Shot over and over again, JFK refracts in the archives of the mind’s eye
By Peter Monaghan
John F. Kennedy died by an assassin’s bullet on November 22, 1963, in Dallas. That much is certain, regardless of your preferred theory about who killed him.
Regardless, the established historical facts play only a part – perhaps not even the dominant role – in public conceptions of the US President’s death. Because, notes media theorist Steve F. Anderson, the official story of how the assassination unfolded – itself still confused and clouded – is not the whole story; it is not, at least, the whole story as it has grown, and evolved, in public consciousness.
In Technologies of History: Visual Media and the Eccentricity of the Past, which Dartmouth College Press published in 2011, Anderson, an associate professor of the Practice of Cinematic Arts at the University of Southern California, considered the ways in which film and other media can create accounts that take root in popular consciousness, and come to be the historical accounts.
Yes, JFK he died in Dallas on that fateful day. But he died again, and continues to die, in movies like Oliver Stone’s JFK (1991), the television show Quantum Leap’s 1992 episode, “Lee Harvey Oswald,” and many video and online games that allow players to tinker with historical events — conspiracy theory-inspired games like JFK Reloaded (2004).
Anderson contends that historians and history theorists pay too little attention to the way media artifacts shape understanding of historical events, as well as the way history is told. “We must cultivate an awareness of too easily marginalized media practices, whether they are part of a self-consciously artistic avant-garde, informal networks of amateur creators, alternate-history gamers, or pop-culture remixers,” Anderson wrote in Technologies of History.
While acknowledging that history does take shape in such ways, Anderson argues that media theorists have taken too little account of that sort of history-making; he also asserts that historians have not yet developed ways to handle the approaches to history-telling found in many media forms. He observes that, whether or not academically credentialed historians like it, they are far from the only ones telling and conveying history, and nor do they have any great control over how histories are formed and conveyed.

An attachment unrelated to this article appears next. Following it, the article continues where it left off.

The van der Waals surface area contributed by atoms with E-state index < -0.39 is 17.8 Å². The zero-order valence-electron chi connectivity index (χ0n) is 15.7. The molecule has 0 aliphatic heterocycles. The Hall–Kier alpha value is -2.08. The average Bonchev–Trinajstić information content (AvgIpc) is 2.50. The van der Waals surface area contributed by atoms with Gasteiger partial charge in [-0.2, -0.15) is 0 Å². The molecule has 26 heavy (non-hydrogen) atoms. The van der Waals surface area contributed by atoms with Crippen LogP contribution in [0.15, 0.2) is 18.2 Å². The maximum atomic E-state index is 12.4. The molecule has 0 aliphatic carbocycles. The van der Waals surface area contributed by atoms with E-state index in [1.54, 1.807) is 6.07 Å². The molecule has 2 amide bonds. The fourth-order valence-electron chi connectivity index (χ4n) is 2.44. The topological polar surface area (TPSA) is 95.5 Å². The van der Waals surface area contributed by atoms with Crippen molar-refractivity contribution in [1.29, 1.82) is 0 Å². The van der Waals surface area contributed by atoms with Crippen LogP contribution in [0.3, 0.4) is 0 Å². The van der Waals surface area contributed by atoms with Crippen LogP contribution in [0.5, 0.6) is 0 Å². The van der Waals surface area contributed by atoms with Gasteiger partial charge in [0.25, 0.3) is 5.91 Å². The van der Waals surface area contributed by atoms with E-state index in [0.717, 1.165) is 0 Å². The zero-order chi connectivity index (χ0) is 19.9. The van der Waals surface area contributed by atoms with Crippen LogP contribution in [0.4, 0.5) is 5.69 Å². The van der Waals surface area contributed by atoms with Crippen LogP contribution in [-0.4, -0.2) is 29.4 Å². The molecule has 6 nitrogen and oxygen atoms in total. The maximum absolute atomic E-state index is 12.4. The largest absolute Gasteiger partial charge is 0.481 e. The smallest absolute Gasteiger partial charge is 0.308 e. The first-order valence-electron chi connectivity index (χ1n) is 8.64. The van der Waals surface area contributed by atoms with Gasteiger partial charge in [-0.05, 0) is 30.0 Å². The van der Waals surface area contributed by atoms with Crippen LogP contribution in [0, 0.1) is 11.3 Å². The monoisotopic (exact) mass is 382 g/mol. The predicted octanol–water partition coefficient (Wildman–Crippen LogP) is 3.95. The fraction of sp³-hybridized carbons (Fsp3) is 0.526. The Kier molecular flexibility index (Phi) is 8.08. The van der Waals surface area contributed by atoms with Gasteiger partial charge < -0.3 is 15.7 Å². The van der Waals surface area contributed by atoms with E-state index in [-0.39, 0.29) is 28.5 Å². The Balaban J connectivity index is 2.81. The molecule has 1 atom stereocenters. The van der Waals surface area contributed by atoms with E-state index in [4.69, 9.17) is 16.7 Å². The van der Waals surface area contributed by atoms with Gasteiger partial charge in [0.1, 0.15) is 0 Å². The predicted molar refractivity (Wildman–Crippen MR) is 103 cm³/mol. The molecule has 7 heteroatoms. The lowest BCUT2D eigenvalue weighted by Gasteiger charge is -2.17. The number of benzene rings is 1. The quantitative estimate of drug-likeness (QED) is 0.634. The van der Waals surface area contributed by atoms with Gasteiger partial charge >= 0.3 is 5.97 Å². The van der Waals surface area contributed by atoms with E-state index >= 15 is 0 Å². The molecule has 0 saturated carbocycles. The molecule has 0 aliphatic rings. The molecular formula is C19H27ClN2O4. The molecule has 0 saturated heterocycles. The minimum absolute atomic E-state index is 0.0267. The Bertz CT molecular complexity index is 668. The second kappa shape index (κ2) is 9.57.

Think of it this way, Anderson suggests: History is always a tale told be someone or other, and to claim a superior method of shaping accounts probably amounts to self-flattery, at best, and possibly to a less-honorable form of deception, often. He writes: “Cultural theories that describe contemporary historical consciousness in terms of debasement and loss mendaciously imply that there was once a time when historical thinking was more firmly grounded in secure access to an authentic past.”
Anderson elaborates in an interview: “It is very likely not the book by the Harvard historian that 300 people in the world read that gives us a historical sensibility and becomes part of how we behave in the world,” he says. “It’s The X-Files.” The reasons for that are many, including public suspicion surrounding events like Kennedy’s assassination, and the complicity of mainstream news media in disinformation campaigns during American wars—Panama, Vietnam, Iraq. Those factors prevent closure on historical events, and instead encourage the opening of more channels and modes of recounting history.
This is to say that what most interests Anderson about many often-bizarre, history-related media products is that they contribute to the study and understanding of historiography—the way history is told. Cumulatively, they “shape our basic relations to time, history, and memory,” he says.
Of course, some accounts would strike academic historians as trash; even more-considered products, such as avant-garde films that consciously comment on history-telling, might seem simply obscure or baffling.